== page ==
- you want to decrease your risk of infection;
- you suspect you or your partner have a sexually transmitted infection;
- you missed taking pills;
- you ran out or stopped the pills abruptly;
- you were late starting your new pills;
- you had severe vomiting or diarrhea;
- you have to take mediations that lower the body’s ability to absorb contraceptive hormones. (Check with the clinician who prescribed the medication)
If you have had sexual intercourse that was unprotected, consider emergency contraception, which is available at the IUHC, M-F, 8:00 a.m.- 4:30 p.m. or over the counter at pharmacies.
What if I lose a pill?
You should take another pill of the same color. If that’s not possible, you may take the next pill from your package, even if it’s not the same color. Taking a placebo as a replacement pill will not provide protection against pregnancy. If you have questions, call the IUHC Women’s Clinic (855-2202). .
What can I expect my periods to be like?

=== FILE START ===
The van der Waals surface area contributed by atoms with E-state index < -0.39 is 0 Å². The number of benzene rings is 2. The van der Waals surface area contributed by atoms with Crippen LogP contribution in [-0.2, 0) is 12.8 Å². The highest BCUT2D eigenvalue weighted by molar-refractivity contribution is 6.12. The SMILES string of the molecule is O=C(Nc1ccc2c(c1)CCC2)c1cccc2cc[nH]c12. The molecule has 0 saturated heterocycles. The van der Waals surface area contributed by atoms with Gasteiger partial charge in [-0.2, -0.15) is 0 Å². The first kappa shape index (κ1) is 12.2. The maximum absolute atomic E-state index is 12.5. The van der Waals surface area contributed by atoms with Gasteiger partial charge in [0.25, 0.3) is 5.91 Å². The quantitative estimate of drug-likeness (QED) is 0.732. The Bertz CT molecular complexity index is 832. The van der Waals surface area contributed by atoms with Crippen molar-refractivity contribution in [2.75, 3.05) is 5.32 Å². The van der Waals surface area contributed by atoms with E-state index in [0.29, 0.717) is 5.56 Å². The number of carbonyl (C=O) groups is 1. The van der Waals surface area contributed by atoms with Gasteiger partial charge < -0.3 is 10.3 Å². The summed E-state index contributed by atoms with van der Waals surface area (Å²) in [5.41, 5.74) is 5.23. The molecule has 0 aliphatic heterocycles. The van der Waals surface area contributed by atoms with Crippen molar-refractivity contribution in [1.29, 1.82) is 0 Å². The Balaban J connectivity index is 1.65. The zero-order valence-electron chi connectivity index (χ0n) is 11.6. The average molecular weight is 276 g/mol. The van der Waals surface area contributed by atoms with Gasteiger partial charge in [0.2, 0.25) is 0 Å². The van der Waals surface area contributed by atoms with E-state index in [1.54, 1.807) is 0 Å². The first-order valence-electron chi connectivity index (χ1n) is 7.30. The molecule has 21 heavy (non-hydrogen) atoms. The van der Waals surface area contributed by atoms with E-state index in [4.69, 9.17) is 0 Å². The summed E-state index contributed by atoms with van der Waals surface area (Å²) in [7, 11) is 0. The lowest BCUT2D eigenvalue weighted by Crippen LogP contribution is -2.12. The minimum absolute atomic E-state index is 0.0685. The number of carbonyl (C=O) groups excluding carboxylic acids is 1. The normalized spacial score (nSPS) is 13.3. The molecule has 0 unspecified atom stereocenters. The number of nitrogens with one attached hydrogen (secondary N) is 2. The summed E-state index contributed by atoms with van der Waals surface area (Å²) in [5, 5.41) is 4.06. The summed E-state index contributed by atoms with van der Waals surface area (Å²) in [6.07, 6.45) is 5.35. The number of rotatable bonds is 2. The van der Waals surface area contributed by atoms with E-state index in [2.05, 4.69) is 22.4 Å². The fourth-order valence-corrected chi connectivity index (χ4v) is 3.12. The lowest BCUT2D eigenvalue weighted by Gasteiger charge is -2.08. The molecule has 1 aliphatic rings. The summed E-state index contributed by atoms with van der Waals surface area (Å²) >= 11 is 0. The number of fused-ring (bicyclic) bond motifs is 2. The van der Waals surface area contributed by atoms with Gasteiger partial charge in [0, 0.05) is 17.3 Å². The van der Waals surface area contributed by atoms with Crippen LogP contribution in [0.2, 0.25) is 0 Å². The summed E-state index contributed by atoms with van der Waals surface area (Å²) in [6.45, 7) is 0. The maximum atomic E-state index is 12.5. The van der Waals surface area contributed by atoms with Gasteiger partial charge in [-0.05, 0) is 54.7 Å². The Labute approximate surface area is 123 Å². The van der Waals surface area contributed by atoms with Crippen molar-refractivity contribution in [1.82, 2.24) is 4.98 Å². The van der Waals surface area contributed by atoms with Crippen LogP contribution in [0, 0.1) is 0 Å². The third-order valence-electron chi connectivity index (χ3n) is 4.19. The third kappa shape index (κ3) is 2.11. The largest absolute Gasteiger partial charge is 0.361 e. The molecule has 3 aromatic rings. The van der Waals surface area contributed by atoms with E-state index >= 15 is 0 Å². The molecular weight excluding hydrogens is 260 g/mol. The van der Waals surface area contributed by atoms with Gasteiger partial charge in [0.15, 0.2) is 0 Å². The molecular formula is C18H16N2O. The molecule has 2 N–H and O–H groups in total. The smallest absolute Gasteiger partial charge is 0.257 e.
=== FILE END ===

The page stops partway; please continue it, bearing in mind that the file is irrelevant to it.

Your periods will generally be lighter, shorter, and with less cramping. A normal period while using the pill could be as little as one day of light bleeding or spotting. You may even skip an occasional period. If you are sure you have taken all your pills correctly, don’t worry. If you skip two periods in a row, see a health care provider. Do NOT stop your pills unless directed to do so.
What additional health benefits can pills provide?
In addition to its intended use-protection against unwanted pregnancy-the pill may be beneficial to your health in a number of ways. These positive health benefits range from protection against certain cancers to reduced incidence of various other diseases. Some of these benefits can have long-term impact even after pill use is stopped.
They may provide REDUCED RISK of:
- endometrial cancer
- ovarian cancer
- ovarian cysts
- benign (fibrocystic) breast disease
- pelvic inflammatory disease (PID)
- ectopic pregnancy
- iron deficiency anemia
- menstrual cycle irregularities
- menstrual cramps
Pills may also improve acne and enhance sexual enjoyment.
What are possible complications?
Birth control pills increase the risk of blood clots in veins and arteries. The risk of a blood clot is extremely small in young, healthy women. The highest risk is seen in older smokers. However, pregnancy confers an even greater risk of blood clots than does taking birth control pills. Clots in the veins can cause thrombophlebitis (mostly in the leg) and pulmonary embolism (a blood clot that trav-els to the lungs.) Clots in arteries cause heart attacks or strokes. Know the warning signs of these problems (see below) and get medical evaluation immediately.